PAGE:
The relays can be mounted on a board but its mostly wiring.
The approach is more electrical wiring.
 

Thread Starter

redgear

Joined Oct 17, 2019
131
You are mounting light fixtures in a microwave.
The uWave oven controls area is gutted and wire harnesses are made up and routed.
The relays can be mounted on a board but its mostly wiring.
The approach is more electrical wiring.
I am going to re-purpose a existing microwave oven but I am building this project from scratch. I decided to take design ideas from microwave ovens such as the door interlocks. Yea, I understand the project is mostly wiring.
My question is how do i safely wire the mains voltage? How do i take care of ESD, earthing and preventing excessive power usage/discharge?
 

Comrade Pingu

Joined Aug 30, 2018
20
Updating a simple block diagram of what I have in mind. Suggestions welcomed.
View attachment 211063
Questions:
1) Do i need any sorta protection circuit between the mains and my device or can I just directly connect the switches to mains?
2) What's better using relays directly on mains or should I step down and convert AC to DC and use low power rated switches?
3) Something else I should be careful of

Thanks a lot for everyone that replies :)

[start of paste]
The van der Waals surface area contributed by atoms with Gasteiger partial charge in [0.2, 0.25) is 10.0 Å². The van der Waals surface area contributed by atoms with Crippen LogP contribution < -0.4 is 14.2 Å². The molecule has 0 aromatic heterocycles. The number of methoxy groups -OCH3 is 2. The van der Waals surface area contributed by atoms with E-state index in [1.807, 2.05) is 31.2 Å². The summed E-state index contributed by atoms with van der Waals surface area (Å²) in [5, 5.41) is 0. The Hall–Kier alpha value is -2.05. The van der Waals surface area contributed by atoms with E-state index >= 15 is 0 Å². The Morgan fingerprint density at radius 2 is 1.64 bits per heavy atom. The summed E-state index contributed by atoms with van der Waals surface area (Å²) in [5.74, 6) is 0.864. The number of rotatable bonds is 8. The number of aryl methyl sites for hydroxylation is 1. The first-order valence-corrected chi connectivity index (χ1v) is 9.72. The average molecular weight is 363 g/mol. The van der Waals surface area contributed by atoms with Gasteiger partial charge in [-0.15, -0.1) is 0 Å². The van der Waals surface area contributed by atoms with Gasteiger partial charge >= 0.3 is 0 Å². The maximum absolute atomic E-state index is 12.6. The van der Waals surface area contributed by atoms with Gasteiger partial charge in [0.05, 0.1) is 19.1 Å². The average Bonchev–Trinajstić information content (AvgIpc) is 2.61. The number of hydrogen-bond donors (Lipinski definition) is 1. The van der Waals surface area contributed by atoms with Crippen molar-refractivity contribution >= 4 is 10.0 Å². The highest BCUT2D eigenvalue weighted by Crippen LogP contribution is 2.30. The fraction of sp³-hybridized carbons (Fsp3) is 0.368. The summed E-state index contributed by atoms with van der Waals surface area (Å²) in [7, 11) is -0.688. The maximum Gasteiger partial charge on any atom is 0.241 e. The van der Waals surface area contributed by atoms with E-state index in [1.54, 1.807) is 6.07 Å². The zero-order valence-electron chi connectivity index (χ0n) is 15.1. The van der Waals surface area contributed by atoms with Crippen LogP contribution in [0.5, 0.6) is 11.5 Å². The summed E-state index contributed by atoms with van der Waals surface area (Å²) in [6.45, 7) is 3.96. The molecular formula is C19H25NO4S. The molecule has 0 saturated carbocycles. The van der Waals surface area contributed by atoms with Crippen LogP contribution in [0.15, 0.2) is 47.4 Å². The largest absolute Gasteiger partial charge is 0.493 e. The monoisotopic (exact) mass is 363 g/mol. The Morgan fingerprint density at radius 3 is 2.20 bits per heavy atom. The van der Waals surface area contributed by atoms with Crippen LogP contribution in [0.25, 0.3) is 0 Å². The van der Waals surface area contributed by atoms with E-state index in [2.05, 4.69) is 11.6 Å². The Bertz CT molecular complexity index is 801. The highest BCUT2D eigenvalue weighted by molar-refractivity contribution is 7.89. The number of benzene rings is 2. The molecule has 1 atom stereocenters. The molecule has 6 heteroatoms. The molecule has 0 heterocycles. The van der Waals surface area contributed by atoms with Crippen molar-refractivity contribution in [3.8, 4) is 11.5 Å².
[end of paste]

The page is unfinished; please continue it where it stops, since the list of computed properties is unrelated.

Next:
Hmmm... You could probably simplify your diagram by only having two sections of tube and ballast blocks—with a few dots separating them to show that the tubes and ballasts are in parallel—and then just adding a ×n (with n being the number of ballasts and tubes you plan of having) next to the dots. I hope that made some sense!
 

ElectricSpidey

Joined Dec 2, 2017
1,175
That's the basic layout I would use, (#7) but I would probably be tempted to combine the temp and the timer into one unit using either discrete components or a micro.

The only real safety aspect I would be concerned about would be putting the switches on the hot side and be sure to isolate everything properly, and install a main switch.

I wouldn't worry about ESD, unless you can point out something specific.

The power use issue should be solved with the proper fuse, maybe a thermal fuse in the main line just in case of failure of the temp switch. (eurostyle terminals are great for installing thermal fuses)

And yes, ground the case of the MW.
 

Thread Starter

redgear

Joined Oct 17, 2019
131
That's the basic layout I would use, (#7) but I would probably be tempted to combine the temp and the timer into one unit using either discrete components or a micro.

The only real safety aspect I would be concerned about would be putting the switches on the hot side and be sure to isolate everything properly, and install a main switch.

I wouldn't worry about ESD, unless you can point out something specific.

The power use issue should be solved with the proper fuse, maybe a thermal fuse in the main line just in case of failure of the temp switch. (eurostyle terminals are great for installing thermal fuses)

And yes, ground the case of the MW.
Thanks a lot! I will make those changes :)
 

Thread Starter

redgear

Joined Oct 17, 2019
131
What's more robust? Running the mains directly to microswitches or using a relay and 5V through the microswitches as a signal?
 

ElectricSpidey

Joined Dec 2, 2017
1,175
Running the mains directly through the switches is more failsafe, I don't know about robust.

Be sure all of your micro switches and timer/temp relay contacts are properly rated and high quality.